Football Sunday, Monday and again, Thursday.
Fingers entwined I learn the line, the calls, the plays, the grime.
You revel in the stories of icy games and hard hits and blown knees and the simple broken skull, concussed into old age. I am privy to tales of brotherhood, friendships beginning with having someone’s back from just doing a job. I laugh as you relay the endless trash-talk mixed into celebrations on the turf and then lived again in the telling, years after the field went dark.
I did not know you in your jersey.
I did not know you in those pads.
I did not know your eyes on the target, that helmet scuffed with grass and dirt, the shoulder that did the work of two.
I did not know you then, that is as it should have been.
Beside me now, you share the plays, the mistakes, the stats to watch, the calls to hate.
Salt and pepper shakers, the remote, your beer- become receivers and offensive lines and movements that don’t change over time. Seconds after you grasp my arm and interpret the flag the talking heads send the same into the airwaves. I turn to you, amazed again with the echo of your own words broadcasting from the television, bouncing into our already called space.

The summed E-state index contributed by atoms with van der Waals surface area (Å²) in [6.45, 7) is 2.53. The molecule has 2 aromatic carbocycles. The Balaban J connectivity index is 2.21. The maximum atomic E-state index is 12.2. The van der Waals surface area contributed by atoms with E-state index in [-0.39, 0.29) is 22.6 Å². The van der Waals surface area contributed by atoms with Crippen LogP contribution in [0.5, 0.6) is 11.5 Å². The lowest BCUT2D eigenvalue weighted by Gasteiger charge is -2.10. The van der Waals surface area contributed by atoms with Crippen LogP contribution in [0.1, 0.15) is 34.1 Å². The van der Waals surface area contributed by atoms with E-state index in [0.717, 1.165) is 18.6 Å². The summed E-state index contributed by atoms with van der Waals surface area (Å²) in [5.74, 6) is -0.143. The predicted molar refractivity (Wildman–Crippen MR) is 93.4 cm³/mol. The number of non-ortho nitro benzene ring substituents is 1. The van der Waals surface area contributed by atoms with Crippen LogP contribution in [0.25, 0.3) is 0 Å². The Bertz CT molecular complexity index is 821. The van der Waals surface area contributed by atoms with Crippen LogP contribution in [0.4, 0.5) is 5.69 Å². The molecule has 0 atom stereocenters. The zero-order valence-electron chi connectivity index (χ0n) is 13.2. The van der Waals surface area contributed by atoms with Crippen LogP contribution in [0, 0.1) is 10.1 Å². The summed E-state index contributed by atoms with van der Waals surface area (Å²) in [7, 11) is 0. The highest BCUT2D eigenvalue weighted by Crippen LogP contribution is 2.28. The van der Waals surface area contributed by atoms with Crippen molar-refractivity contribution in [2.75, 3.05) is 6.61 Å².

You have my ear and I trust what I hear. You’ve been somewhere I will never be and this,too, is as it should have been.
We were not ready for each other in those days. We were not meant to be, back then.
We are who we bring into this day, the person we became from those times when we played and bled; the person we are now, pulled out of the pile, a bit battered but knit together with the stories of the glories we lived.
Lean into me, tell me, again, about when you were once there.